Design, Construction and Performance Evaluation of a Solar Drying System for Crops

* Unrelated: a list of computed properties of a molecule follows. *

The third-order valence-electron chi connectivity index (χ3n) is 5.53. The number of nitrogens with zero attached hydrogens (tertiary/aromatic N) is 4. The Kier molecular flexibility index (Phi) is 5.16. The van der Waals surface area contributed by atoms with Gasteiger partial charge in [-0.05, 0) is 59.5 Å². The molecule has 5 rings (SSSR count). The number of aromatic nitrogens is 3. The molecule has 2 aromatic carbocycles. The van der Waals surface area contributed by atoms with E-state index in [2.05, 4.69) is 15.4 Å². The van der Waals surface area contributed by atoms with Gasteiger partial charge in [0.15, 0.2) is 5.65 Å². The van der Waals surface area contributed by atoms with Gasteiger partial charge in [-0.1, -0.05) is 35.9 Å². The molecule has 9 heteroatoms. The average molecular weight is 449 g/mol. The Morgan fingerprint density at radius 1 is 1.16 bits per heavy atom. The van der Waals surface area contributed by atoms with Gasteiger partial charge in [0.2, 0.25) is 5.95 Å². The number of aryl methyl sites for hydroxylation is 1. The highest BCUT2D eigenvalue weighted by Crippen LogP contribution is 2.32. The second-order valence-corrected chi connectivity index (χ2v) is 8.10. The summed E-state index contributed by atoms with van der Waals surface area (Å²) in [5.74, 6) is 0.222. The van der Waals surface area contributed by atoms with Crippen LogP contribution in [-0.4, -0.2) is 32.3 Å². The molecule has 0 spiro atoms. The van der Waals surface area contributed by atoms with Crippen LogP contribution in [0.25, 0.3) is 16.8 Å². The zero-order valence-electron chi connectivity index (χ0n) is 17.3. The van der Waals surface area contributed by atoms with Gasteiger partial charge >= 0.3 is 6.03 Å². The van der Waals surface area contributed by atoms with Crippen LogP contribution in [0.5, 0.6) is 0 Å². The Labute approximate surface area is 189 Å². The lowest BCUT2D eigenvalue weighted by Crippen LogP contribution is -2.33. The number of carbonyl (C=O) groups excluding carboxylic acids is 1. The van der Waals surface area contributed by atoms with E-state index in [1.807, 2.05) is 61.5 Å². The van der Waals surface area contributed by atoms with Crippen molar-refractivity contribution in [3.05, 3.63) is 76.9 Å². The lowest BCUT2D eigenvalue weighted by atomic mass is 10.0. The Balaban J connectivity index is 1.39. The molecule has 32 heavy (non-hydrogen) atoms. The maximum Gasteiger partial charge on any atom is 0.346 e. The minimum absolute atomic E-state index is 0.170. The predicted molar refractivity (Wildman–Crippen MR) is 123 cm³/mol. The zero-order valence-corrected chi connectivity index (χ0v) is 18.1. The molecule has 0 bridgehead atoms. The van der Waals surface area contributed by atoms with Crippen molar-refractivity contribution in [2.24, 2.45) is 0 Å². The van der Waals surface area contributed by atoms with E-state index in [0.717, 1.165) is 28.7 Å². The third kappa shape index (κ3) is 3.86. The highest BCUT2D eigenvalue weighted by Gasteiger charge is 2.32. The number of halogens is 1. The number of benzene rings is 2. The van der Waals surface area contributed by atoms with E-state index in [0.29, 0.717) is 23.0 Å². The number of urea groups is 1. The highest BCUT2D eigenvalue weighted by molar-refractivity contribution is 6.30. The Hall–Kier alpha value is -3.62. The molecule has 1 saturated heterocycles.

This research presents the design, construction, and analysis of the performance of a mixed-mode solar dryer for crops. A mixed-mode solar dryer utilizes direct solar radiation from the sun as well as input heat ducted from the solar collector inlet which is directly connected to the dryer. Such dryers have been shown to outperform passive solar dryers as it was also shown in this work using drying kinetics. Tomatoes were dried in the drying chamber under the mixed-mode condition. The maximum dryer temperature obtained was 39.2, while the lowest relative humidity in the dryer was 32%. These conditions are shown to be only fair for drying of tomatoes as it prolongs drying time. The system’s performance was largely affected by poor insolation and high heat losses during chosen drying days. Based on drying kinetics, a drying rate of 2.88units/day was obtained during the chosen drying days. With this rate, the dryer can dry 2kg of tomatoes within three days. The dryer can reduce the moisture content of 1kg of tomatoes from 95% to 14% within 45 hours of drying time. The capacity of the dryer is 1kg of products per tray. A simplified 2D transient heat transfer model of the temperature distribution in the drying chamber is presented. Results obtained show that material selection, insolation, and inlet temperature play a crucial role in the solar dryer performance.